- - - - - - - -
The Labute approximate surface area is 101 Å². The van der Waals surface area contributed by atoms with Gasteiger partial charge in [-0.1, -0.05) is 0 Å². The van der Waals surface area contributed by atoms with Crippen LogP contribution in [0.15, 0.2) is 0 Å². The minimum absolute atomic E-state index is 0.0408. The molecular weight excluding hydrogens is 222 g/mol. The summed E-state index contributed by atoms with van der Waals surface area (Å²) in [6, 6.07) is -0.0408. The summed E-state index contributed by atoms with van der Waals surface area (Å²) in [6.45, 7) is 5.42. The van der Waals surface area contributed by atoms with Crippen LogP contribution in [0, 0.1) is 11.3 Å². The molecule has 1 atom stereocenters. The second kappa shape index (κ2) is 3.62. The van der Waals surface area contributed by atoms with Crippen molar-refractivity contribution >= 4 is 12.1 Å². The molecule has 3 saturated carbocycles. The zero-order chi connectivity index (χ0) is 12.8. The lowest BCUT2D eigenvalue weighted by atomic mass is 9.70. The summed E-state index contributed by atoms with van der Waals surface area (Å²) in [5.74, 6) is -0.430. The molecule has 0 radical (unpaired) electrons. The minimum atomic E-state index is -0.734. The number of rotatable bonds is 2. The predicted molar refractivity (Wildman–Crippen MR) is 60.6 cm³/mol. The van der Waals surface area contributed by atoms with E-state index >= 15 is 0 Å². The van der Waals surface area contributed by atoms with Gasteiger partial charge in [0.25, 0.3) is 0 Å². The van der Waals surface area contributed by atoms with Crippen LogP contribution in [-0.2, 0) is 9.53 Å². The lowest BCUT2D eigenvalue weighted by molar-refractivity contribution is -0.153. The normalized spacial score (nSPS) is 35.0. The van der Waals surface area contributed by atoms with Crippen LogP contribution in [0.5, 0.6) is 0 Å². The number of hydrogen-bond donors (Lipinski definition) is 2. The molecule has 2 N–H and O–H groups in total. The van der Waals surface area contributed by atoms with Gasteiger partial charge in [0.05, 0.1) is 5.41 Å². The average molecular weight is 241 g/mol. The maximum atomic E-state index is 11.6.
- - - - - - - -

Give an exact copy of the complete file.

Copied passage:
The Labute approximate surface area is 101 Å². The van der Waals surface area contributed by atoms with Gasteiger partial charge in [-0.1, -0.05) is 0 Å². The van der Waals surface area contributed by atoms with Crippen LogP contribution in [0.15, 0.2) is 0 Å². The minimum absolute atomic E-state index is 0.0408. The molecular weight excluding hydrogens is 222 g/mol. The summed E-state index contributed by atoms with van der Waals surface area (Å²) in [6, 6.07) is -0.0408. The summed E-state index contributed by atoms with van der Waals surface area (Å²) in [6.45, 7) is 5.42. The van der Waals surface area contributed by atoms with Crippen LogP contribution in [0, 0.1) is 11.3 Å². The molecule has 1 atom stereocenters. The second kappa shape index (κ2) is 3.62. The van der Waals surface area contributed by atoms with Crippen molar-refractivity contribution >= 4 is 12.1 Å². The molecule has 3 saturated carbocycles. The zero-order chi connectivity index (χ0) is 12.8. The lowest BCUT2D eigenvalue weighted by atomic mass is 9.70. The summed E-state index contributed by atoms with van der Waals surface area (Å²) in [5.74, 6) is -0.430. The molecule has 0 radical (unpaired) electrons. The minimum atomic E-state index is -0.734. The number of rotatable bonds is 2. The predicted molar refractivity (Wildman–Crippen MR) is 60.6 cm³/mol. The van der Waals surface area contributed by atoms with E-state index >= 15 is 0 Å². The van der Waals surface area contributed by atoms with Gasteiger partial charge in [0.25, 0.3) is 0 Å². The van der Waals surface area contributed by atoms with Crippen LogP contribution in [-0.2, 0) is 9.53 Å². The lowest BCUT2D eigenvalue weighted by molar-refractivity contribution is -0.153. The normalized spacial score (nSPS) is 35.0. The van der Waals surface area contributed by atoms with Crippen LogP contribution in [0.5, 0.6) is 0 Å². The number of hydrogen-bond donors (Lipinski definition) is 2. The molecule has 2 N–H and O–H groups in total. The van der Waals surface area contributed by atoms with Gasteiger partial charge in [0.05, 0.1) is 5.41 Å². The average molecular weight is 241 g/mol. The maximum atomic E-state index is 11.6.